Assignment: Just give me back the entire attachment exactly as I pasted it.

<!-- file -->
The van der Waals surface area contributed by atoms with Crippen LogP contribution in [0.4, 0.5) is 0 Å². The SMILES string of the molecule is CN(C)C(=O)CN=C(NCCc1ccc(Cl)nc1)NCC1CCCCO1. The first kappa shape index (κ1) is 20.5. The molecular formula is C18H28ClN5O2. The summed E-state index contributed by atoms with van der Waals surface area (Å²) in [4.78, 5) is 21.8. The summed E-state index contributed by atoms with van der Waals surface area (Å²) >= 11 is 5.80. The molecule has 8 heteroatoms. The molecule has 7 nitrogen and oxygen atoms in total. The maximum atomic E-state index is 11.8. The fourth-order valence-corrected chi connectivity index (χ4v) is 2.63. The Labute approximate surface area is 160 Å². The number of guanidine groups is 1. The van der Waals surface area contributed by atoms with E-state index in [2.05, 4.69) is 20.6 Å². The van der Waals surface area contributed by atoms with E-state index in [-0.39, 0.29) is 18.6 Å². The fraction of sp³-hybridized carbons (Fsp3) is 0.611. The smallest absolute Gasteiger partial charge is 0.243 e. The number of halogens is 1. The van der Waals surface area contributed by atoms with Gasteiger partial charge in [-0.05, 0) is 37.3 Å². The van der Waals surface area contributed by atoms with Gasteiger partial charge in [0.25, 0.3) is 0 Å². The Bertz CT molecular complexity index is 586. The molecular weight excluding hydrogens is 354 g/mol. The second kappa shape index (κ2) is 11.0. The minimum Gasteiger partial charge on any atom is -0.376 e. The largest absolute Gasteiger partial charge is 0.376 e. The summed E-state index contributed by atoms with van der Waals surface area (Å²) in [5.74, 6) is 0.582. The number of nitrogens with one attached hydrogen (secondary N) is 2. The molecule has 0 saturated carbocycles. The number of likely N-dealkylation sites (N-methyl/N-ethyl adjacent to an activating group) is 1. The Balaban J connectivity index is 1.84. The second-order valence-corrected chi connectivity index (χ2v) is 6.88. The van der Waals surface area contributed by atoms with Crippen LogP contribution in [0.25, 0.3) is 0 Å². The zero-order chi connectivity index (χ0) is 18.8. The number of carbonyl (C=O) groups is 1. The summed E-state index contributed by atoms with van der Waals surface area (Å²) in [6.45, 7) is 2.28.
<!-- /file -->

The van der Waals surface area contributed by atoms with Crippen LogP contribution in [0.4, 0.5) is 0 Å². The SMILES string of the molecule is CN(C)C(=O)CN=C(NCCc1ccc(Cl)nc1)NCC1CCCCO1. The first kappa shape index (κ1) is 20.5. The molecular formula is C18H28ClN5O2. The summed E-state index contributed by atoms with van der Waals surface area (Å²) in [4.78, 5) is 21.8. The summed E-state index contributed by atoms with van der Waals surface area (Å²) >= 11 is 5.80. The molecule has 8 heteroatoms. The molecule has 7 nitrogen and oxygen atoms in total. The maximum atomic E-state index is 11.8. The fourth-order valence-corrected chi connectivity index (χ4v) is 2.63. The Labute approximate surface area is 160 Å². The number of guanidine groups is 1. The van der Waals surface area contributed by atoms with E-state index in [2.05, 4.69) is 20.6 Å². The van der Waals surface area contributed by atoms with E-state index in [-0.39, 0.29) is 18.6 Å². The fraction of sp³-hybridized carbons (Fsp3) is 0.611. The smallest absolute Gasteiger partial charge is 0.243 e. The number of halogens is 1. The van der Waals surface area contributed by atoms with Gasteiger partial charge in [-0.05, 0) is 37.3 Å². The van der Waals surface area contributed by atoms with Gasteiger partial charge in [0.25, 0.3) is 0 Å². The Bertz CT molecular complexity index is 586. The molecular weight excluding hydrogens is 354 g/mol. The second kappa shape index (κ2) is 11.0. The minimum Gasteiger partial charge on any atom is -0.376 e. The largest absolute Gasteiger partial charge is 0.376 e. The summed E-state index contributed by atoms with van der Waals surface area (Å²) in [5.74, 6) is 0.582. The number of nitrogens with one attached hydrogen (secondary N) is 2. The molecule has 0 saturated carbocycles. The number of likely N-dealkylation sites (N-methyl/N-ethyl adjacent to an activating group) is 1. The Balaban J connectivity index is 1.84. The second-order valence-corrected chi connectivity index (χ2v) is 6.88. The van der Waals surface area contributed by atoms with Crippen LogP contribution in [0.25, 0.3) is 0 Å². The zero-order chi connectivity index (χ0) is 18.8. The number of carbonyl (C=O) groups is 1. The summed E-state index contributed by atoms with van der Waals surface area (Å²) in [6.45, 7) is 2.28.